Last dream of the night/morning:
I’m in a vast hospital/hotel (it changes, from time to time) lobby where friends and family of the late Greg Irons have gathered to commemorate his life and work. I’ve been privileged with an invite, and sit cross-legged behind Greg’s brother Mark [who, in real life, I’ve never met or had word one with]. Something is odd, though, in that I don’t see Tom Veitch at the gathering, and odder still, Mark seems to be only 21 or 22 years old, his long blonde hair tied back into a ponytail. Odder yet, the event seems to be videotaped by an invisible camera crew, and is focused on a large plasma-screen monitor projecting non-existent clips from some fictionalized version of Greg’s life: his cameo in a Katherine Hepburn movie, with voiceover comments by Hepburn, for instance, which simply makes no sense to me. Still, Greg’s family seems to be OK with this, so I button my lip and keep watching/waiting for whatever comes next. For some reason, the arrangements in which we sit keeps being changed, but nothing -- including emergency room entry of accident victims, or a skirmish of some kind in the hotel lobby -- seems to deter the steady stream of filmclips being shown, all of which seem increasingly suspect to me: surely, Greg was never filmed dining with Bogart?
Why dream about Greg after all these years?
The last dreams I had involving Irons -- who was and is, BTW, one of the “big four” of my artistic heroes whose work prompted my own career/life path -- were in 1990. Those were prompted by Tom Veitch offering the possibility of publishing his last collaboration with Greg, ”Flenk’s Last Tattoo,” in Taboo if I could possibly complete the inks from Greg’s pencils/roughs. Though I wrestled with the pages (via vellum overlays, working from oversized photocopies Tom had loaned me), I wasn’t up to the awesome proposition, and was in fact visited in a series of disturbing dreams by Greg -- whom I had never met in life -- which added to my nervousness about even touching something Greg had created. Greg was a benevolent presence in those dreams, but I was and remain in awe of all he had accomplished. I froze as surely as I would have asked to complete a Ray Harryhausen model, or ink a page pencilled by Sam Glanzman or Joe Kubert (there, now you’ve got all four heroes named); in the end, I called Tom and gracefully declined.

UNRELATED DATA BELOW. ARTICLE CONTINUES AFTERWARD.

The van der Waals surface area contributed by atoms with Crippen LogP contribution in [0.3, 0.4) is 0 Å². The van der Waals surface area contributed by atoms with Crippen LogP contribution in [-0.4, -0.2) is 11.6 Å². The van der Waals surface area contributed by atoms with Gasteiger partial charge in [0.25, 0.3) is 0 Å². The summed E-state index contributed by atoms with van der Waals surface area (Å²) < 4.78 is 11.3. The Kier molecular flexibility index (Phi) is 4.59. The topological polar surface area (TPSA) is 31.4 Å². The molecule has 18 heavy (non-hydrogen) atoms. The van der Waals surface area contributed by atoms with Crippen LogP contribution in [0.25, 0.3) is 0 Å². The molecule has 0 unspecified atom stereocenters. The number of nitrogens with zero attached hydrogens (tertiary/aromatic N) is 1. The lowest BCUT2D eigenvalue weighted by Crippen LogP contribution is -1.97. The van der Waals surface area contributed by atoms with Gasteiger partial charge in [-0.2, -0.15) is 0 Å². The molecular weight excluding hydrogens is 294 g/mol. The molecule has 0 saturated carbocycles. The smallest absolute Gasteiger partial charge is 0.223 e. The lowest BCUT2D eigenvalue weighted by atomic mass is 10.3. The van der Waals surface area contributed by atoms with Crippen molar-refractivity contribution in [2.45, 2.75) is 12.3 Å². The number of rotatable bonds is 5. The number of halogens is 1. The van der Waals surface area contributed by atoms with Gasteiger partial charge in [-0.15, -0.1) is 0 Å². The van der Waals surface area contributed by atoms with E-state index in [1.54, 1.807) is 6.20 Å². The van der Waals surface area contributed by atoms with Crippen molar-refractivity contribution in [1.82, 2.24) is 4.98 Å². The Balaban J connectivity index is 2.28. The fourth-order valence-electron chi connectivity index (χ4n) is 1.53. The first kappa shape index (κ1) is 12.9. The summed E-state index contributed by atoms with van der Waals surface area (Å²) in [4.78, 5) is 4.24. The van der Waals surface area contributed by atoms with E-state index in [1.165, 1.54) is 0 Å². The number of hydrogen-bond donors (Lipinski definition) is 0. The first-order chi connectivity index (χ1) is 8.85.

Though Greg and I never met, we did correspond, briefly, and brothers Tom and Rick had driven me to Greg’s cabin somewhere near Stimson Beach in November of 1978 in hopes of my meeting him. Alas, Greg wasn’t home -- so I left a note, and a humble sketch, and a few weeks later Greg reciprocated with a color skull sketch and a kind letter in response. This near-meeting was a highlight (along with our visit to Gary Arlington’s legendary comic shop) of a marvelous but strange trip to San Francisco during which I almost smashed my skull like an eggshell leaping onto a cable car with portfolio in one hand; a trip strangely framed one the one hand by the breaking front-page news of Rev. Jim Jones’s Guyana mass suicide/massacre on our first day in the city, and on the other as Tom was driving us to the airport by news of a “high-speed car chase” in downtown San Fran -- which, it turned out, was the police’s pursuit of Dan White after his assassination of Mayor George Moscone and City Supervisor Harvey Milk, “The Mayor of Castro Street.” Ah, the ‘70s.
But why am I dreaming of Greg and his family this morning, after all these years?
It’s all thanks to my purchase this week of
More good news on The Bissette Collection at HUIE Library on the splendid Henderson State University campus, with more updates (and pix, soon!) to follow.
As noted many times here, Lea Ann Alexander is the goddess-like supervisor/head honcho/”She-Who-Must-Be-Obeyed” of this project, working closely over the past two years with Hope Warner to make sense of the vast array of scripts, manuscripts, books, art, toys, doodads and dollops of weirdness that comprise my papers. They’re getting some help this coming semester:
Lea Ann writes, “We are adding a Special Collections work-study student this fall. His name is Rhys Mounger, a wonderful young man from Plano, Texas who worked with Hope on the collection on a volunteer basis all last spring. We are elated to be able to pay him for it this semester. Rhys is a member of the campus Comics Club. (Actually, our first assignment for him will be to organize, preserve, and file the magazines donated by Jean-Marc [Lofficier])...”
Good news, that! Welcome aboard, Rhys, and I hope to meet you someday face to face -- maybe over cards at Lea Ann’s or Randy’s digs. Continuing:
“We have achieved online access to the first little box inventory. It took a couple of days for the Google spider to index it, but it works like a dream. Hope just completed her Ektron training, so additional completed box inventories should start popping up soon.
Next up on the website: listings of staff and a how-to guide for searching.... Lots of smiles around here with this shiny permission to use university webspace for the inventories...now you can see progress rather than merely hear about it. Soon we'll have enough on the webpage to start being of use to researchers. It's all good!”
Indeed, it is, and I’ll announce the online access to the collection once it’s up and running. In the meantime, feel free to click on over to